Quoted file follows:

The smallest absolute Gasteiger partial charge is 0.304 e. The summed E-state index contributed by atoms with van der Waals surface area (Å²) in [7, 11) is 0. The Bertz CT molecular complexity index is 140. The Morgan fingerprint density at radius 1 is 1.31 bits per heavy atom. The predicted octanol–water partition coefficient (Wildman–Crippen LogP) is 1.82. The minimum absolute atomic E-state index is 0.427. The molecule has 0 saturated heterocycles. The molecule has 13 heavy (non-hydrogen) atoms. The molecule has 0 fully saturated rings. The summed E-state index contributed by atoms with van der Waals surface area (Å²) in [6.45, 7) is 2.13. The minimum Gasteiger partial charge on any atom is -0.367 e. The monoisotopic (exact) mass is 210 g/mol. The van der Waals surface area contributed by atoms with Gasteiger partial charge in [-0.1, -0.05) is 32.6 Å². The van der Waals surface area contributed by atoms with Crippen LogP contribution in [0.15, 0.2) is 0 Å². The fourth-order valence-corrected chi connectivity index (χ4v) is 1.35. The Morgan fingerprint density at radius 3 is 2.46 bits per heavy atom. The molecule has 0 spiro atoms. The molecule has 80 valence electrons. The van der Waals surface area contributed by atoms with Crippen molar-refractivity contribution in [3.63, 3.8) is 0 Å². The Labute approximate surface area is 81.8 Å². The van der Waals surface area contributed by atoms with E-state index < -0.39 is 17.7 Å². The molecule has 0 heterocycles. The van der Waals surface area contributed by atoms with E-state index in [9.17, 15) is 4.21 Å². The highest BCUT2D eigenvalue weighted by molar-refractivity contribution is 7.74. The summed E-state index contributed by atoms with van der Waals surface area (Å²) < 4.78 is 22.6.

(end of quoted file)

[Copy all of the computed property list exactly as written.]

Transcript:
The smallest absolute Gasteiger partial charge is 0.304 e. The summed E-state index contributed by atoms with van der Waals surface area (Å²) in [7, 11) is 0. The Bertz CT molecular complexity index is 140. The Morgan fingerprint density at radius 1 is 1.31 bits per heavy atom. The predicted octanol–water partition coefficient (Wildman–Crippen LogP) is 1.82. The minimum absolute atomic E-state index is 0.427. The molecule has 0 saturated heterocycles. The molecule has 13 heavy (non-hydrogen) atoms. The molecule has 0 fully saturated rings. The summed E-state index contributed by atoms with van der Waals surface area (Å²) in [6.45, 7) is 2.13. The minimum Gasteiger partial charge on any atom is -0.367 e. The monoisotopic (exact) mass is 210 g/mol. The van der Waals surface area contributed by atoms with Gasteiger partial charge in [-0.1, -0.05) is 32.6 Å². The van der Waals surface area contributed by atoms with Crippen LogP contribution in [0.15, 0.2) is 0 Å². The fourth-order valence-corrected chi connectivity index (χ4v) is 1.35. The Morgan fingerprint density at radius 3 is 2.46 bits per heavy atom. The molecule has 0 spiro atoms. The molecule has 80 valence electrons. The van der Waals surface area contributed by atoms with Crippen molar-refractivity contribution in [3.63, 3.8) is 0 Å². The Labute approximate surface area is 81.8 Å². The van der Waals surface area contributed by atoms with E-state index < -0.39 is 17.7 Å². The molecule has 0 heterocycles. The van der Waals surface area contributed by atoms with E-state index in [9.17, 15) is 4.21 Å². The highest BCUT2D eigenvalue weighted by molar-refractivity contribution is 7.74. The summed E-state index contributed by atoms with van der Waals surface area (Å²) < 4.78 is 22.6.